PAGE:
It does not matter what the underlying cause of the fear is, confronting it directly, as a team, is the only way to solve for the long term.

How can EXOscalr help?

Our work is focused on guiding people to be fierce, with themselves, their relationships and their businesses and to tackle their personal and business fears with hope.

We take our clients on a journey of self-discovery and powerfully guide them to go deeper into themselves and step into their greatness; we are bold truth tellers and guide our clients to be the same; EXOscalr is fuel for the soul; we give our clients an audacious wake up call and assist them to find and reclaim the innate powers they possess; we are their compass, challenging them to find their direction and go beyond their limitations; within themselves our clients find compassion, joy, personal power, timeless wisdom and unconditional love; we strip away everything that no longer serves them and give them the tools and inspiration to rebuild their faith in themselves, while showing them how to live a bigger, more true life.

We work with our clients individually one on one, as well as with their teams; we meet our clients where they are, combining insights into personal development and business growth.

We Dare Not Fail Ourselves

Waiheke Winter Light

We live in a world surrounded by terror and unrest. The immediate agony of disease, displacement and starvation pervades. Technological advancements bring economic uncertainty to many disengaged workers.

70 years ago Sir John Gorton, who went on to be Prime Minister of Australia, spoke of a similar world. Surrounded by so much intolerance I believe his advice echoes across the ages. May he inspire all of us to be fiercer with ourselves, with our relationships and the world around us. May we never be complacent. May we be brave and not accept injustice, wherever and however we find it.

Hear his words and be watchful: –

“We cannot expect to make a new and better world as a result of the exercise of brute military force. We can only expect to achieve the kind of world we want by the use of brains and effort during peace.”

“We must raise the spiritual standard of living so that we may get a spirit of service to the community and so that we may live together without hate, even though we may differ on the best road to reach our objectives.”

Tomorrow we must carry on again. And the tasks which lie in front of us are immense and urgent as never before.”

“What can we do? Individually, it may not be much. But we can at least all think on the problems which are in front of us and be ready to act on our thoughts if the opportunity arises. We can try to reason out how we may best provide a full and satisfactory life for all our citizens. We can practise tolerance and understanding. And we can be ready always to defend against attacks, either from within or without, the political freedom, the measure of freed which we already have.”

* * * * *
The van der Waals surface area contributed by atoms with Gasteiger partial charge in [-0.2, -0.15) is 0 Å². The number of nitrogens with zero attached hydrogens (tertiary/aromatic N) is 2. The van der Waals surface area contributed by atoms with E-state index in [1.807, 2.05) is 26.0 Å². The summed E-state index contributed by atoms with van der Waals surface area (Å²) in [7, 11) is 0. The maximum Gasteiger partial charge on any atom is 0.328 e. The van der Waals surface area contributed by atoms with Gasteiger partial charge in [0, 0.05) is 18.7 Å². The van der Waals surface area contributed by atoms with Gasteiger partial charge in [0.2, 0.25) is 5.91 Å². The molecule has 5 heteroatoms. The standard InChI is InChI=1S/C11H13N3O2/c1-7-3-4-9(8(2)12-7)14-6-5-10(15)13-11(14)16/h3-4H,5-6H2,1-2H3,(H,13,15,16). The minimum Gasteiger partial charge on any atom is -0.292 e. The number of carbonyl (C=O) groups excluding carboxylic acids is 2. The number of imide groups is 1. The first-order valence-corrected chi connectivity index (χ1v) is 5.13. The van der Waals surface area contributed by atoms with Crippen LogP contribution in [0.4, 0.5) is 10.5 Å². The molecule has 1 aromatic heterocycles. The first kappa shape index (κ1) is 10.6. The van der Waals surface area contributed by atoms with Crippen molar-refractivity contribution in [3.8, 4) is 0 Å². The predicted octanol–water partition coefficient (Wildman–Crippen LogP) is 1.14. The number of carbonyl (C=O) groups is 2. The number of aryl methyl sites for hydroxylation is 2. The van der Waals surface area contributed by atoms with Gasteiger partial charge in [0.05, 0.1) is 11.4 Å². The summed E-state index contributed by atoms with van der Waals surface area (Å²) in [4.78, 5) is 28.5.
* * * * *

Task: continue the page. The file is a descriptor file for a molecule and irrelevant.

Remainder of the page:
“It will be hard. It will mean a constant effort from all of us. Build a world in which meanness and poverty, tyranny and hate, have no existence.”

– Sir John Gorton, Mystic Park Hall, April 3rd 1946.

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We dare not fail ourselves. We dare not see the chance to improve our world wasted.

Every single one of you reading this has the power to affect change. In fact, many of you have already demonstrated, in your unique ways, the power to lead massive change.

I implore you to step up, to break free from your daily busyness. Accept my challenge to make a commitment within 24 hours of reading this and join me on this quest.

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EXOscalr Announces Support For Early Stage Entrepreneurs

At EXOscalr we want to support the next generation of entrepreneurs and are offering a limited number of slots for early stage entrepreneurs to work with us.

As part of our support, we will significantly reduce our rates for one on one coaching with entrepreneurs and will also work with peer groups made up of a maximum of 3 synergistic entrepreneurs.

To qualify your current business must be pre-Series A funding. You could be anywhere on the spectrum between exiting your current role to do a start up through to being close to raising your Series A venture capital round. Our logic is that Series A is enough of an inflection point for us to have a full business conversation that doesn’t necessarily require EXOscalr subsidising you by reducing our fees.

EXOscalr is a strategy, growth and wisdom coaching company. We help CEOs and their teams deal with the internal entrepreneurship rollercoaster, supporting the growth they need to exponentially improve their performance and their life.

Ping rand@exoscalr.com to find out more about the opportunity to work with us.